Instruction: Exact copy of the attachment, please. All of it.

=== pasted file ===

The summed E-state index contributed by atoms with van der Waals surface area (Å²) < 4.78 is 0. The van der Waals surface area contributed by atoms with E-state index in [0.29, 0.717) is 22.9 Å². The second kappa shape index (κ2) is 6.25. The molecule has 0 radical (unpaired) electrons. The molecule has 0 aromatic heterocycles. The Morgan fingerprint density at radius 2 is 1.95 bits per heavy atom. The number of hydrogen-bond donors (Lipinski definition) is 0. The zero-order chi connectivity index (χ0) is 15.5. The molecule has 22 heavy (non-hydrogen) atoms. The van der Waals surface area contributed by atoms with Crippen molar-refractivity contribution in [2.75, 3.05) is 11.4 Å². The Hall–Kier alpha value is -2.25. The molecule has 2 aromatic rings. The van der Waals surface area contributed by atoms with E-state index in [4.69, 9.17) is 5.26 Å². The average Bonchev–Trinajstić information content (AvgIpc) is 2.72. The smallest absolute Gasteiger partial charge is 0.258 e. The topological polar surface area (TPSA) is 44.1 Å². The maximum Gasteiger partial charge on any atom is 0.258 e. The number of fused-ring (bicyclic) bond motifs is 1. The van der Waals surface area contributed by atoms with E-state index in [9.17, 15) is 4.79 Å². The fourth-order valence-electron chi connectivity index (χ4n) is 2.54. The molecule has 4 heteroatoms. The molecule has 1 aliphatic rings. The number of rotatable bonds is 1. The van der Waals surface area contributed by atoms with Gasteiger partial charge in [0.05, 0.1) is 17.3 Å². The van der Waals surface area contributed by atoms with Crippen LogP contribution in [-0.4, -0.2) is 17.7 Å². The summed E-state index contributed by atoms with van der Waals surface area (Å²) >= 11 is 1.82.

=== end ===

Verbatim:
The summed E-state index contributed by atoms with van der Waals surface area (Å²) < 4.78 is 0. The van der Waals surface area contributed by atoms with E-state index in [0.29, 0.717) is 22.9 Å². The second kappa shape index (κ2) is 6.25. The molecule has 0 radical (unpaired) electrons. The molecule has 0 aromatic heterocycles. The Morgan fingerprint density at radius 2 is 1.95 bits per heavy atom. The number of hydrogen-bond donors (Lipinski definition) is 0. The zero-order chi connectivity index (χ0) is 15.5. The molecule has 22 heavy (non-hydrogen) atoms. The van der Waals surface area contributed by atoms with Crippen molar-refractivity contribution in [2.75, 3.05) is 11.4 Å². The Hall–Kier alpha value is -2.25. The molecule has 2 aromatic rings. The van der Waals surface area contributed by atoms with E-state index in [4.69, 9.17) is 5.26 Å². The average Bonchev–Trinajstić information content (AvgIpc) is 2.72. The smallest absolute Gasteiger partial charge is 0.258 e. The topological polar surface area (TPSA) is 44.1 Å². The maximum Gasteiger partial charge on any atom is 0.258 e. The number of fused-ring (bicyclic) bond motifs is 1. The van der Waals surface area contributed by atoms with E-state index in [9.17, 15) is 4.79 Å². The fourth-order valence-electron chi connectivity index (χ4n) is 2.54. The molecule has 4 heteroatoms. The molecule has 1 aliphatic rings. The number of rotatable bonds is 1. The van der Waals surface area contributed by atoms with Gasteiger partial charge in [0.05, 0.1) is 17.3 Å². The van der Waals surface area contributed by atoms with Crippen LogP contribution in [-0.4, -0.2) is 17.7 Å². The summed E-state index contributed by atoms with van der Waals surface area (Å²) >= 11 is 1.82.